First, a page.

Initially, DAFs were sponsored by community foundations and religious organizations. Subsequently, large financial firms created foundations and their customers were permitted to make transfers of stock and cash from their accounts into the charitable foundations. Several of the largest DAF grantor organizations are the foundations affiliated with large financial services companies.
1. Fidelity Charitable — The largest DAF custodian holds approximately 186,000 DAF accounts. The Fidelity Charitable organization reported $11.2 billion in grants made in 2022. This amount is an increase of 9% over grants in the prior year.
2. Schwab Charitable — The Schwab Charitable organization distributed approximately 1 million grants with a total value of $5 billion during its fiscal year 2022. The grants benefited over 120,000 charities. Schwab Charitable’s President reported that this is a "record-breaking amount" for distributions.
3. National Philanthropic Trust — The third largest DAF sponsor reported grants of $4.6 billion in fiscal 2023. This was a decline in value from the prior year, but the number of grants increased. National Philanthropic Trust noted the prior year distribution was a record level of grants and it perhaps reflected the intention of donors to support nonprofits during the COVID-19 pandemic.
4. Vanguard Charitable —Vanguard Charitable reported an 11% grant increase to $2.1 billion dollars. The average grant value of $10,972 represented a 17% increase.
Major donors to nonprofits are increasingly making grants from a DAF. These DAF grants also reflect a number of specific giving trends. Because major donors frequently make DAF grants, most nonprofits now include a campaign for DAF grants in their annual marketing plans.
1. Unrestricted Gifts — Many donors are recommending unrestricted gifts. Approximately one-half of Vanguard Charitable’s DAF grants were unrestricted during the past calendar or fiscal year. The unrestricted grants are understandably very popular with the nonprofits because they may be used in the area of greatest need.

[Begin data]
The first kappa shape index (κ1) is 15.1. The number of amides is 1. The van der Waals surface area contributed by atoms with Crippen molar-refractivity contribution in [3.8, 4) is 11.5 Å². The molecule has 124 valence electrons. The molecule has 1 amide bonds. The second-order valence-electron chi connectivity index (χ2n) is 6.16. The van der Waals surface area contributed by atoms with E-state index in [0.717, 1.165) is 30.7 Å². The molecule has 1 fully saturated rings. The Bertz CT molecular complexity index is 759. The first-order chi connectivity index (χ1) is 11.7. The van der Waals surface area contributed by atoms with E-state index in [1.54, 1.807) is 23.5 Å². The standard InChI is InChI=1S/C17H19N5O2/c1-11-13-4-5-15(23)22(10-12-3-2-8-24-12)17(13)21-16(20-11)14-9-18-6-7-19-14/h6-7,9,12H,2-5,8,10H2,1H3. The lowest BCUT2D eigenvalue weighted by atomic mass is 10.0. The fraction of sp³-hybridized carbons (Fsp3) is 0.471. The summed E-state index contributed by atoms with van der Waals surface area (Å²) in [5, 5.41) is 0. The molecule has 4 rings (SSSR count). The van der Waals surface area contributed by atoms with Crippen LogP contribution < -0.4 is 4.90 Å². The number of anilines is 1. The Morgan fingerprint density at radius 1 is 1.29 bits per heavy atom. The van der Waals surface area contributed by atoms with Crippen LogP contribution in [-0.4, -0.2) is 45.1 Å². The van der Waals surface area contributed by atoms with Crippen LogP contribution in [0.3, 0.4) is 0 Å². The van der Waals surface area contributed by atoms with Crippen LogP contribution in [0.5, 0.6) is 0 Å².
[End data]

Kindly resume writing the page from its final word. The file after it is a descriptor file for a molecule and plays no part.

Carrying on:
2. Recurring Grants — A large number of donors are recommending recurring grants. Schwab Charitable reported a 20% increase in the recurring grants category. Vanguard Charitable noted that the $114 million in recurring grants was up 11% over the prior year.
3. Emergency Grants — In response to both natural and man-made disasters, donors have been quite generous. There are many grants to various relief organizations following a hurricane, fire, flood or other natural disaster. There have also been many good-hearted donors who supported nonprofits providing aid to refugees from the Ukraine war.
4. Principal Grants — Many DAF donors give both income and principal from their fund. The DAFs have frequently distributed a high percentage of the contributions received. Fidelity charitable reports that 75% of DAF principal balances are granted within five years of the initial contribution.
Editor's Note: The DAF data was published on August 30, 2023 by NonProfitPRO Editor-in-Chief Amanda Cole. Cole's article indicates DAFs are gaining popularity. In 2021, assets held by DAFs totaled nearly $235 million. The total value of DAFs is projected to grow well beyond that amount in 2023. While DAFs were initially limited to community foundations and religious foundations, they now are quite popular with charitable foundations of financial service companies. However, many midsized and larger nonprofits have created their own DAFs. Gifts to these organizations normally result in grants to different sections of the organization or to affiliates.
Applicable Federal Rate of 5.0% for September Rev. Rul. 2023-16; 2023-37 IRB 1 (15 August 2023)
The IRS has announced the Applicable Federal Rate (AFR) for September of 2023. The AFR under Sec. 7520 for the month of September is 5.0%. The rates for August of 5.0% or July of 4.6% also may be used. The highest AFR is beneficial for charitable deductions of remainder interests. The lowest AFR is best for lead trusts and life estate reserved agreements. With a gift annuity, if the annuitant desires greater tax-free payments the lowest AFR is preferable. During 2023, pooled income funds in existence less than three tax years must use a 2.2% deemed rate of return. Charitable gift receipts should state, "No goods or services were provided in exchange for this gift and the nonprofit has exclusive legal control over the gift property."
Published September 1, 2023